European Council on Foreign Relations

London view: What has European foreign policy ever done for us?

Much of the debate around Europe’s global strategy ahead of the December European Union Summit, might appear to those of us in the UK to be missing the point. Have those self- absorbed diplomats in Brussels failed to notice that the UK has always been wary about more common foreign policy, and that the discussion here is about whether we want to continue as members of the European Union club at all? And, surely, if the UK is not part of the project, European power looks very different: one less seat at the UN Security Council; the loss of one of the EU’s few powers who still retain military capacity capable of decisive interventions; and the loss of the UK’s huge diplomatic network, and historical, trade and linguistic ties across the world. Not to mention the fallout which the EU would be dealing with on the global stage if the UK decides to go it alone in 2017 – international

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Germany votes: what does Britain think?

In the fourth of this series on how Europe sees the German elections, we examine how Britain feels about the vote.

Britain has become comfortable with Mrs Merkel as Europe’s foremost politician. Her sensible demeanour stands her in good stead with a public with an inbuilt suspicion of anybody seen (or supposed) to be peddling greater ambitions for the European Union (as David Cameron’s criticism of José Manuel Barroso bears out). With polls suggesting that she is similarly well thought of among Germany’s voters, most Britons are assuming that things will continue much as they are now once the elections are out the way – notwithstanding residual curiosity over the intricacies of coalition forming, especially after their own recent experience of it.

If Mrs Merkel, thanks to coalition arithmetic, were to be thrown out, Britain might not be quite so sanguine. There’s a real

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ECFR’s summer reading list

Here is ECFR's summer reading list - a reminder of some of our key reports from recent months. We not only published papers on the conflict in Syria and the Middle East peace process, we also looked at issues connected to the eurocrisis, the search for a common European security strategy or an in-depth look into Xi Jinping's China. Most papers are available for handy holiday reading as downloads for Kindles (mobi) and other ereaders (epub).

  • The regional struggle for Syria - How regional actors shape the conflict in Syria: PDF - EPUB - MOBI
  • Syria: The imperative of de-escalation - A diplomatic strategy for the conflict in Syria: PDF - EPUB - MOBI
  • Europe and the vanishing two-state solution - How Europe can rescue the two-state solution:  PDF - EPUB - MOBI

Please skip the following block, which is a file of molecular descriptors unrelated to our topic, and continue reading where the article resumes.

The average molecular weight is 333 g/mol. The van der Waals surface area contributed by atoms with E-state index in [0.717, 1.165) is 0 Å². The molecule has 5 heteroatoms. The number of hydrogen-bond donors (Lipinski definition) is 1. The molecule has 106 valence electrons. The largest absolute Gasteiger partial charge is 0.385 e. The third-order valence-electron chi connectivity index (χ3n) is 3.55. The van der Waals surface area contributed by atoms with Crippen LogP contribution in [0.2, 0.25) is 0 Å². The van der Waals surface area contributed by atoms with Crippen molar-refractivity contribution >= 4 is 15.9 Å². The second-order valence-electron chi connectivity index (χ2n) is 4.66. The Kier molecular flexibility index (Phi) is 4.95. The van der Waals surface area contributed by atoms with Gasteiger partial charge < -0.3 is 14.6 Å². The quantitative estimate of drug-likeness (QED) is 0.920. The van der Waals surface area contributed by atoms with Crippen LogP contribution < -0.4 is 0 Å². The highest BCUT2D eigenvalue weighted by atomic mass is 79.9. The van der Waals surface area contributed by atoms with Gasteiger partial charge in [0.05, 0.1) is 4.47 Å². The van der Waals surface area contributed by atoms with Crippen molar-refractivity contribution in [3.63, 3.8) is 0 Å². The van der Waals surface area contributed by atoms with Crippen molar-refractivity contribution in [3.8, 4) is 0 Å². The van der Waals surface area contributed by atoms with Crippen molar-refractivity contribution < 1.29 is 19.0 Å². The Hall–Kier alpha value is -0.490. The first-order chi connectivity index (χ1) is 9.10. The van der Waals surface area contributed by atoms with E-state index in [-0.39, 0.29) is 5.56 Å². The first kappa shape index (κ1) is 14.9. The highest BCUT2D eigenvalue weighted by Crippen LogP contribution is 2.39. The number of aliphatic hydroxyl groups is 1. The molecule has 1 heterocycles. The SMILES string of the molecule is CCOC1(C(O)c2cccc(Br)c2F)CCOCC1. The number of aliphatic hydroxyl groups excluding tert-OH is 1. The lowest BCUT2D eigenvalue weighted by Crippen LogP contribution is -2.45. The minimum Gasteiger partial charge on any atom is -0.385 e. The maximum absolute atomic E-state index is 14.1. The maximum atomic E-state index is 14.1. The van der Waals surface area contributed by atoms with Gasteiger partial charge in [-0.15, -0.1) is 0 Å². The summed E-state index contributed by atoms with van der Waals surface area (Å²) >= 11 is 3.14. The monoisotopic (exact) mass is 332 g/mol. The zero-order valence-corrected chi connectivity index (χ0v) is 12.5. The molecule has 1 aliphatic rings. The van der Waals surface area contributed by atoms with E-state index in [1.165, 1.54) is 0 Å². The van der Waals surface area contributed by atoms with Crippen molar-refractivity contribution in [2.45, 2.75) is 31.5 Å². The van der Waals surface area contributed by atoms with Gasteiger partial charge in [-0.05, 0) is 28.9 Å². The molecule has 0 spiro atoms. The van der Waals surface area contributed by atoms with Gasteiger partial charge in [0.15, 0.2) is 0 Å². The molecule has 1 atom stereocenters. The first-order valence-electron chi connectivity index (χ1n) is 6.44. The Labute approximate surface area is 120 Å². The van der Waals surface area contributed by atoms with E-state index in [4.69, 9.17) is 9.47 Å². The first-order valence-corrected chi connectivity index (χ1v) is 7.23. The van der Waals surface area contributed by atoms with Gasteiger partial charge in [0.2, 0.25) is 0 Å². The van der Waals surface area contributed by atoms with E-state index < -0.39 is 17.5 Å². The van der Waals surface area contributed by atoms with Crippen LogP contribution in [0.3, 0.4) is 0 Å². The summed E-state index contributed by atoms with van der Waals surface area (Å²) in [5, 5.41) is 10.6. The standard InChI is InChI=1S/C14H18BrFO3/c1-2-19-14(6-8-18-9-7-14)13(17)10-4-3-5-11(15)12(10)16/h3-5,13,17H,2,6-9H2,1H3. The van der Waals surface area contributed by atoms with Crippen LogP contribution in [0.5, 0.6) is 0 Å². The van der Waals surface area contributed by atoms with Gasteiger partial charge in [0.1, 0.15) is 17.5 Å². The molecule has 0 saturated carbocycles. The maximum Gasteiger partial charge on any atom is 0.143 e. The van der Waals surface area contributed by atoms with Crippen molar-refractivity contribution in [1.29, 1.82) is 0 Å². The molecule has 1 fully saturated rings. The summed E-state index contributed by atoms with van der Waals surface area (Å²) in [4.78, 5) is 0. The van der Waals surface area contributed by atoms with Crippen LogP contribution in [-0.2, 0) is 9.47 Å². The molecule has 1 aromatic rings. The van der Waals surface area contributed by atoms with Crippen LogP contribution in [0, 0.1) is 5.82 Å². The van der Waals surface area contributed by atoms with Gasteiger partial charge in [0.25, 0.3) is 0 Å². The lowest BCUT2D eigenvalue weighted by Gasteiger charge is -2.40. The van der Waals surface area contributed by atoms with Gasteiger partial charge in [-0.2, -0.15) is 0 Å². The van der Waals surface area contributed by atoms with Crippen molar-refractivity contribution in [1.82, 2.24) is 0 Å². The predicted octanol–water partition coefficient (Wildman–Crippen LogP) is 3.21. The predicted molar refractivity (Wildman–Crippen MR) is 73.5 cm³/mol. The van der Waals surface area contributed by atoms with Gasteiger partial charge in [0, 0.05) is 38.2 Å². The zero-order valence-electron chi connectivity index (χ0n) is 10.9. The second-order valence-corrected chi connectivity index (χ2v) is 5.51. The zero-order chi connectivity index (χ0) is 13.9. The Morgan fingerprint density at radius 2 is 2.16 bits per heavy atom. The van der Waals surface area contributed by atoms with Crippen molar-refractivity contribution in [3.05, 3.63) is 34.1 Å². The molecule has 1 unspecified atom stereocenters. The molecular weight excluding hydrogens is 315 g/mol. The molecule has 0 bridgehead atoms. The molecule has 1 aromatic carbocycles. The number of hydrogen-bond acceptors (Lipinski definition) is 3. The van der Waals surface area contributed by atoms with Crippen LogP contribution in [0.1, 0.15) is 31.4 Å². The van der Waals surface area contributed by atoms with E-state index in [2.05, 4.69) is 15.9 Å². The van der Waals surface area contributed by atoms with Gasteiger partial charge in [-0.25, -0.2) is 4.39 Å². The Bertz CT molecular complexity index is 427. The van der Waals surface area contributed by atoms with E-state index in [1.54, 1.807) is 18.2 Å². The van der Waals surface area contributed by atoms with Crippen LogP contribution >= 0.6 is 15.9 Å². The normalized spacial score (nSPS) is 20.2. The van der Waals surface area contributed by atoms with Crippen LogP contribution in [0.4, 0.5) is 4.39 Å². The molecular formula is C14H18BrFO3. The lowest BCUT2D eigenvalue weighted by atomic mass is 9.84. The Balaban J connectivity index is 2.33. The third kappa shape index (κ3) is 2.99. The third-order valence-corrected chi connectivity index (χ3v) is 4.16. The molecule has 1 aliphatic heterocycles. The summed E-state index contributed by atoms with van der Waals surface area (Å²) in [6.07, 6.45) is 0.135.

• Drones and targeted killing: defining a European position PDF - EPUB - MOBI
  • China 3.0 - What does the

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The local politics of #letbritaindecide

If there was one clear message from the “New political geography of Europe” collection of essays that I edited last year with Jan Zielonka, it’s that all EU politics is local (or at least national). That, of course, is exactly how British attitudes to Europe have appeared to those on the other side of the English Channel for many years. Today there is another example of just that: the second reading of a “Private Member’s Bill” in parliament, proposing an “In/Out” referendum on Britain’s EU membership by 2017.

First, a very short explainer of what this means. The bill was put forward by Conservative MP James Wharton, who says it would give the British people “a real choice” within a “sensible timeframe”, following a hoped-for renegotiation of the UK’s EU membership. The bill echoes a promise by Prime Minister David Cameron for such a referendum should the Conservative Party win an

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UKIP gains: good news for British Europhiles?

Bad news for British Europhiles: the UK Independence Party, a group of bullishly Eurosceptic upstarts, did remarkably well in local elections (and one by-election) this week. 

Good news for British Europhiles: UKIP did remarkably well in those elections. 

On the face of it the former is correct. UKIP won around 25% of the vote in wards where it had candidates: impressive showing worthy of a major political party. Nick Robinson, the BBC's political editor, noted:

"This is the day when those dubbed "clowns, loonies, fruitcakes and closet racists" may find it hard to resist the temptation to laugh in the face of their detractors in the established political parties. It is the day UKIP emerged as a real political force in the land."

This will no doubt increase the pressure on David Cameron from his more Eurosceptic MPs for him to take a tougher line on Europe, with many

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